Gender Bias Bingo

By Sheril Kirshenbaum | November 2, 2009 10:51 am

Last week, this article from the Chronicle of Higher Education hit my inbox from a reader named ‘Basma’. And then from ‘Jessica’ followed by ‘Cheyanne’. The link continued trickling in over the weekend… Apparently readers are aware I occasionally have something to say about gender bias in academia (and out and somewhere in the space between). My friends ’round these tangled series of tubes don’t put up with that sort of riffraff either. The piece begins like this:

As a female professor, are you called rude and abrasive while your male colleagues who make similar statements are simply labeled assertive? Has your department head discouraged you from taking an assignment, saying that because you have children you might not be able to handle it?

If things like that have happened to you, yell: “Bingo!”

The Center for WorkLife Law at the University of California’s Hastings College of the Law is unveiling a new online game on Thursday called Gender Bias Bingo. The game is intended for women, although men who have overheard biased statements or have faced bias because they are fathers can also play.

Clicking the link led me to:

Picture 5

Visitors to this site are asked to choose a square and submit a representative story or quote from their experiences. The goal is to teach more of us to recognize gender bias while demonstrating the ways it can push women away from an academic career path. Director Joan C. Williams also explains the noteworthy economic angle:

“It does not make economic sense, particularly in these economic conditions, to keep recruiting women and then keep driving them out,” says Ms. Williams, who points out that a start-up package for a research scientist can cost as much as $1-million. “There had never been built, as far as I could tell, a clear explanation of why it’s cheaper to keep her.”

While it’s too early to tell how the mission of Gender Bias Bingo will play out, it’s certainly a unique new initiative. Not only does the game highlight the myriad of struggles facing women in the ivory towers, but it serves as a kind of tangible record–a visible means to display the ugly marks left across academia by such behavior. In a small way, this might reflect that gender bias is less acceptable than ever. At least, I hope so.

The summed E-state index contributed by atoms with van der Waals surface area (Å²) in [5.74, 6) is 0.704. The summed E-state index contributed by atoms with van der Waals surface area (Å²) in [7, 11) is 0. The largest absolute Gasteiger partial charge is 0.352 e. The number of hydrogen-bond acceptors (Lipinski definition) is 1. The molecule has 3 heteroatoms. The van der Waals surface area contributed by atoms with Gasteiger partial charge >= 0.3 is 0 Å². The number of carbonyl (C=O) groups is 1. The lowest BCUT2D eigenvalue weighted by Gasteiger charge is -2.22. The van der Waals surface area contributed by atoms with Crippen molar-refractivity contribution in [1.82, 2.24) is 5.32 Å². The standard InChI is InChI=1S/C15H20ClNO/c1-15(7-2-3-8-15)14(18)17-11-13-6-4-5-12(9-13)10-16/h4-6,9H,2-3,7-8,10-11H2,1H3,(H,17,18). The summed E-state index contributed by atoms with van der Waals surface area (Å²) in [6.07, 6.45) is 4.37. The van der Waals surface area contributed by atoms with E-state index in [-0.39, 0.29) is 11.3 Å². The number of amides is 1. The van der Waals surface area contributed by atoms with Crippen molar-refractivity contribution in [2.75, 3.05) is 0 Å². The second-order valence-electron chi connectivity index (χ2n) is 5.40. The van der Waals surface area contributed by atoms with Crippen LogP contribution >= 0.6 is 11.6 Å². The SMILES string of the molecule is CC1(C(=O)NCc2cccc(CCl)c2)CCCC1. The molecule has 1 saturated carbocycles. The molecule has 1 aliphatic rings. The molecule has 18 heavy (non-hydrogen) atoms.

What do readers think?

MORE ABOUT: Gender bias bingo

Comments (8)

Links to this Post

  1. Bias Bingo: Blending Branding and Learning | November 4, 2009
  1. HA HA HA! Can I have all of the squares?

  2. Wil

    Gender bias against women in education? You must be joking. In the U.S., the large majority of liberal arts teachers and professors are women. Most of the presidents of the Ivy League universities are women. Depending on the college, between 55% and 72% of ALL graduates are women. Despite male students overwhelmingly favoring participation in sports, 68% of all sports scholarships now go to women, and 60% of all collage atheletes are women.

    For about 15 years now, high schools and universities across the country have very aggressively and systematically discriminated against male students, teachers and professors. It is profoundly and sickenly sexist and hateful.

    I suspect you only tolerate hearing the tired, vastly overworked story about poor, noble, helpless women being victimized by evil, horrible men, but that ship turned around years ago, and it is now sailing in the opposite direction at top speed.

  3. I had the over/under at 5 comments before someone claimed that men were more oppressed than women. Looks like the under takes the day.

  4. Skeptic

    Wil raises a good point. Is discrimination against men reported and talked about as much as discrimination against women?

  5. Gender bias is instutionalized through quotas for women students and professors. Inverse exclusionary quotas persist widely against Asian and Jewish heterosexual males, who show success out of proportion to their population.

    Feminist appeals for ‘equality’ is a quota demand for at least 50% outcomes favouring women.

    Extensive evidence is available about innate male and female intellectual characteristics. … Studies of intelligence and sex consistently show a significant male advantage, increasing exponentially beyond the mean.

    Feminists flaunt girls’ elevated GPAs (but not SAT, GRE, etc.) as proof that girls lead boys in ‘maturity’ and learning ability. Boys’ IQ begins to surpass girls at age 14. Higher female GPAs indicate that competence is subverted to social engineering.

    In “Why g Matters,” Linda Gottfredson estimates that a minimum of IQ 120 is needed to be competitive in “high-level” jobs “… [and] the probability is that only 37% of the workforce at that level will be female”.[i] At IQ 130 (+2SD), males comprise 82%; IQ 145 (+3SD), 88% and at IQ 160 (+4SD), associated with genius, males comprise 97%.

    Helmuth Nyborg explains, “Proper methodology identifies a male advantage in g that increases exponentially at higher levels, relates to brain size and [partially] explains the universal male dominance in society.”